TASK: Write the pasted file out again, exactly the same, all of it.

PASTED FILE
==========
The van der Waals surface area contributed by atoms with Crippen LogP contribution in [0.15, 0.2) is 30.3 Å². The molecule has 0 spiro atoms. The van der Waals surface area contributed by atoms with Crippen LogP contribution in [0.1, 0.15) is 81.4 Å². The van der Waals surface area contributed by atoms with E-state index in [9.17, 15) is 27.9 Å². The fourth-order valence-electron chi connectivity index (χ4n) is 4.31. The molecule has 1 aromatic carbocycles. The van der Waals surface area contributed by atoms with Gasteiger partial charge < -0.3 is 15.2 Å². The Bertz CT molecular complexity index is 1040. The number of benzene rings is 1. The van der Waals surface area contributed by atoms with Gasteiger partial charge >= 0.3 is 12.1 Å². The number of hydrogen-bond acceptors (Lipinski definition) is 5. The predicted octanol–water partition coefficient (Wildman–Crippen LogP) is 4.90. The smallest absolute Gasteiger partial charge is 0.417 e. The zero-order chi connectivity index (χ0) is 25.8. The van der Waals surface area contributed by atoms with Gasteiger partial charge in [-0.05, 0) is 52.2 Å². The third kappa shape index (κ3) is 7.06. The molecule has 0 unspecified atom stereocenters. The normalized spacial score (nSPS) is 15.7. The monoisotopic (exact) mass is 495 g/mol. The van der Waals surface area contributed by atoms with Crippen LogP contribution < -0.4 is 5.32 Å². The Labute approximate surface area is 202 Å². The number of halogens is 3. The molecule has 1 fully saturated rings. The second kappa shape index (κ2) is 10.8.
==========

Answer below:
The van der Waals surface area contributed by atoms with Crippen LogP contribution in [0.15, 0.2) is 30.3 Å². The molecule has 0 spiro atoms. The van der Waals surface area contributed by atoms with Crippen LogP contribution in [0.1, 0.15) is 81.4 Å². The van der Waals surface area contributed by atoms with E-state index in [9.17, 15) is 27.9 Å². The fourth-order valence-electron chi connectivity index (χ4n) is 4.31. The molecule has 1 aromatic carbocycles. The van der Waals surface area contributed by atoms with Gasteiger partial charge < -0.3 is 15.2 Å². The Bertz CT molecular complexity index is 1040. The number of benzene rings is 1. The van der Waals surface area contributed by atoms with Gasteiger partial charge >= 0.3 is 12.1 Å². The number of hydrogen-bond acceptors (Lipinski definition) is 5. The predicted octanol–water partition coefficient (Wildman–Crippen LogP) is 4.90. The smallest absolute Gasteiger partial charge is 0.417 e. The zero-order chi connectivity index (χ0) is 25.8. The van der Waals surface area contributed by atoms with Gasteiger partial charge in [-0.05, 0) is 52.2 Å². The third kappa shape index (κ3) is 7.06. The molecule has 0 unspecified atom stereocenters. The normalized spacial score (nSPS) is 15.7. The monoisotopic (exact) mass is 495 g/mol. The van der Waals surface area contributed by atoms with Crippen LogP contribution < -0.4 is 5.32 Å². The Labute approximate surface area is 202 Å². The number of halogens is 3. The molecule has 1 fully saturated rings. The second kappa shape index (κ2) is 10.8.